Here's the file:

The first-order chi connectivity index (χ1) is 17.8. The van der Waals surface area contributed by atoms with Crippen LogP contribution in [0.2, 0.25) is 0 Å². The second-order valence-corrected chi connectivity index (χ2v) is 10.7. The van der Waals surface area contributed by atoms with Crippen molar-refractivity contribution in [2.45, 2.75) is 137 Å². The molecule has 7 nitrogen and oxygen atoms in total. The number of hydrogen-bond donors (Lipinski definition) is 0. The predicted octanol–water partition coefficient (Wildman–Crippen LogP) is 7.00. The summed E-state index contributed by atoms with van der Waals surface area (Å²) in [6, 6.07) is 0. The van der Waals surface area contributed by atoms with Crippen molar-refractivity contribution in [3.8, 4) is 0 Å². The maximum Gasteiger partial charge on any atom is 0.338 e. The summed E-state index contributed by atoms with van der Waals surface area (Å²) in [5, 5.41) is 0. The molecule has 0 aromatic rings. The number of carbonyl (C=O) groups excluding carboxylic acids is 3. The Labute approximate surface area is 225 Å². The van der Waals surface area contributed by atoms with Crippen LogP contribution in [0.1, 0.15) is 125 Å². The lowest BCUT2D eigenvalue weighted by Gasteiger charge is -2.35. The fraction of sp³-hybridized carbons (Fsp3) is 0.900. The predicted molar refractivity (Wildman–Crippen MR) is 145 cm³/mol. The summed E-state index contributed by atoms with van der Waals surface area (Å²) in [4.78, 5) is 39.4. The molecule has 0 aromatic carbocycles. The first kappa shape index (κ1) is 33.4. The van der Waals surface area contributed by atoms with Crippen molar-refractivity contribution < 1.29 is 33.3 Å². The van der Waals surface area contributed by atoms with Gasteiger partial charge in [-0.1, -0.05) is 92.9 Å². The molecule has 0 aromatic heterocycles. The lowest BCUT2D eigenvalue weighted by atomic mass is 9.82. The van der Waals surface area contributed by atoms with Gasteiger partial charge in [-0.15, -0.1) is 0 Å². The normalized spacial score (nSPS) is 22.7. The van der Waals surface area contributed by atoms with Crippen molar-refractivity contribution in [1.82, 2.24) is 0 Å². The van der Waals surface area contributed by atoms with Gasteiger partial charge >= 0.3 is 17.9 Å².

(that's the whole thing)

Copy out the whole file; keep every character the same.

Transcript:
The first-order chi connectivity index (χ1) is 17.8. The van der Waals surface area contributed by atoms with Crippen LogP contribution in [0.2, 0.25) is 0 Å². The second-order valence-corrected chi connectivity index (χ2v) is 10.7. The van der Waals surface area contributed by atoms with Crippen molar-refractivity contribution in [2.45, 2.75) is 137 Å². The molecule has 7 nitrogen and oxygen atoms in total. The number of hydrogen-bond donors (Lipinski definition) is 0. The predicted octanol–water partition coefficient (Wildman–Crippen LogP) is 7.00. The summed E-state index contributed by atoms with van der Waals surface area (Å²) in [6, 6.07) is 0. The van der Waals surface area contributed by atoms with Crippen molar-refractivity contribution in [3.8, 4) is 0 Å². The maximum Gasteiger partial charge on any atom is 0.338 e. The summed E-state index contributed by atoms with van der Waals surface area (Å²) in [5, 5.41) is 0. The molecule has 0 aromatic rings. The number of carbonyl (C=O) groups excluding carboxylic acids is 3. The Labute approximate surface area is 225 Å². The van der Waals surface area contributed by atoms with Crippen LogP contribution in [0.1, 0.15) is 125 Å². The lowest BCUT2D eigenvalue weighted by Gasteiger charge is -2.35. The fraction of sp³-hybridized carbons (Fsp3) is 0.900. The predicted molar refractivity (Wildman–Crippen MR) is 145 cm³/mol. The summed E-state index contributed by atoms with van der Waals surface area (Å²) in [4.78, 5) is 39.4. The molecule has 0 aromatic carbocycles. The first kappa shape index (κ1) is 33.4. The van der Waals surface area contributed by atoms with Crippen molar-refractivity contribution < 1.29 is 33.3 Å². The van der Waals surface area contributed by atoms with Gasteiger partial charge in [-0.1, -0.05) is 92.9 Å². The molecule has 0 aromatic heterocycles. The lowest BCUT2D eigenvalue weighted by atomic mass is 9.82. The van der Waals surface area contributed by atoms with Gasteiger partial charge in [-0.15, -0.1) is 0 Å². The normalized spacial score (nSPS) is 22.7. The van der Waals surface area contributed by atoms with Crippen molar-refractivity contribution in [1.82, 2.24) is 0 Å². The van der Waals surface area contributed by atoms with Gasteiger partial charge >= 0.3 is 17.9 Å².